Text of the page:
As a Summerville probate attorney, I have helped many people who needed to complete a Health Care Power of Attorney (PoA) for themselves or a loved one.  The purpose of a Health Care PoA form is to allow someone else to make medical decisions on your behalf should you be unable to make them yourself. Though we hope that you’ll never need to use a Health Care PoA form, it is good to know that the option is available, should you need it.  Even if you are never in a position that necessitates the use of the form, it is important to know why you still may need to sign one and what exactly you are signing.

What Does a Health Care Power of Attorney Allow in South Carolina?

The first page of a South Carolina Health Care PoA document lays out the following terms:

  • The document gives the person (called an Agent) that you name the power to make any health care decision that you cannot.
  • You may make stipulations within the document regarding your treatment that must be upheld by the agent of your choosing.
  • You will retain the ability to make health care decisions for yourself as long as you are mentally competent.
  • You may at any time revoke the document, terminating the authority of the agent.

Additionally, there must be two witnesses to the signing of the Health Care Power of Attorney document. There are multiple stipulations regarding who can act as a witness for your protection. Perhaps the most important is that no family member can serve as a witness to a signature on your health care PoA form, though they can certainly act as your agent.  The form must also be notarized as well.

Why Do You Need a Health Care Power of Attorney in South Carolina?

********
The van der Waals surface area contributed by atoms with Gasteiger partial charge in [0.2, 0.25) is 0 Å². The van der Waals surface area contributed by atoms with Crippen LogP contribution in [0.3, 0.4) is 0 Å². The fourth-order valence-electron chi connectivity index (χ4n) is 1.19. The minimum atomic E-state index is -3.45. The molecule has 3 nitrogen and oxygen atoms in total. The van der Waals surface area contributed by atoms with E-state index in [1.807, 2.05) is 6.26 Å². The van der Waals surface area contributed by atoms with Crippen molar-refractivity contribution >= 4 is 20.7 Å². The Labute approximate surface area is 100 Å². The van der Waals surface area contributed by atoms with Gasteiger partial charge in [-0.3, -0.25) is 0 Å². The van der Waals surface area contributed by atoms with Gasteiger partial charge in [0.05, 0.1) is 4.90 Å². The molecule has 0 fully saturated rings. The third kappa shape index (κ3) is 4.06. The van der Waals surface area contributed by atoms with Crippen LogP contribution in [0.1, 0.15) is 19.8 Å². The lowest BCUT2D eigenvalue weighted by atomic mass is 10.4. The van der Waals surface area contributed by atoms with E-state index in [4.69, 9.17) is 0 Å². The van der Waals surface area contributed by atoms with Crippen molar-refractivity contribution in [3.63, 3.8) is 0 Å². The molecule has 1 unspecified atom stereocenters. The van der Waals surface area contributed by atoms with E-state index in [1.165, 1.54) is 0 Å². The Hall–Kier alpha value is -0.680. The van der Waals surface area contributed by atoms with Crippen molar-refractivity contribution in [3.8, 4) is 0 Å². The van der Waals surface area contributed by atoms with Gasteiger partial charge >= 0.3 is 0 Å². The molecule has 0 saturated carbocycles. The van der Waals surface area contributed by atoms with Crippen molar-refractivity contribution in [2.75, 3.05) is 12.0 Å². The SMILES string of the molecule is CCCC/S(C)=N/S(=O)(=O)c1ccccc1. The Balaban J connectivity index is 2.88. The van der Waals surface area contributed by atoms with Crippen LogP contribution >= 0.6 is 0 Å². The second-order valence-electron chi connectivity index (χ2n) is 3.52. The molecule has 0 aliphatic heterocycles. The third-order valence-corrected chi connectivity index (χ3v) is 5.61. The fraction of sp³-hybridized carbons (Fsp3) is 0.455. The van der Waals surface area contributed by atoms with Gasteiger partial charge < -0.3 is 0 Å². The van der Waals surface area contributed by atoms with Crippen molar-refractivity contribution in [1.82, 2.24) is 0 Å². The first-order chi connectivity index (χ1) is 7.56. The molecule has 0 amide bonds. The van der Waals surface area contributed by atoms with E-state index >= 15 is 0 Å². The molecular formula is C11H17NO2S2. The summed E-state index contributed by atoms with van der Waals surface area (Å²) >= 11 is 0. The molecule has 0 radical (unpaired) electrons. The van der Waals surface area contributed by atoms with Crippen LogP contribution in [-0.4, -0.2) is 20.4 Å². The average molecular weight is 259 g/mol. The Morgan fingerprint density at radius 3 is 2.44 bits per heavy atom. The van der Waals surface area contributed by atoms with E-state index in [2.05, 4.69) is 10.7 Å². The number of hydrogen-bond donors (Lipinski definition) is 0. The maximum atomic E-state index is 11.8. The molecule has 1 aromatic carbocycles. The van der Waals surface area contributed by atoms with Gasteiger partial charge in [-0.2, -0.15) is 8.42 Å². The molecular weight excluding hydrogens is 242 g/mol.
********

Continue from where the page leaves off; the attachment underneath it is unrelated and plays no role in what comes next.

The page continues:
It is extremely important that health care providers are able to contact someone during a medical emergency. It may be difficult to progress treatment if no one is available to make decisions and you are unconscious, for example. If a PoA is in place, doctors can simply call your agent and discuss options.  Generally, a PoA is signed by a family member or a very close friend. As they’ll be making possibly life-changing decisions for you, you’ll want to have explicit trust in them and their decision making.

Although you are appointing someone else to make decisions for you, the health care PoA form does allow you to make decisions prior to your needing to execute the Power of Attorney. This means that you’ll be able to decide what your acting agent does in some situations even if you are unable to make decisions at that point. When signing the document, you can make decisions regarding life-sustaining treatment, tube feeding, and organ donation that your agent must abide by.

It is hopefully clear now why, even if you expect never to need someone else to make decisions on your behalf, it is important to have a Health Care PoA in place. If you have questions about the process or would like to have a Health Care Power of Attorney drawn up for you, Watts Law Firm in Summerville, SC can help.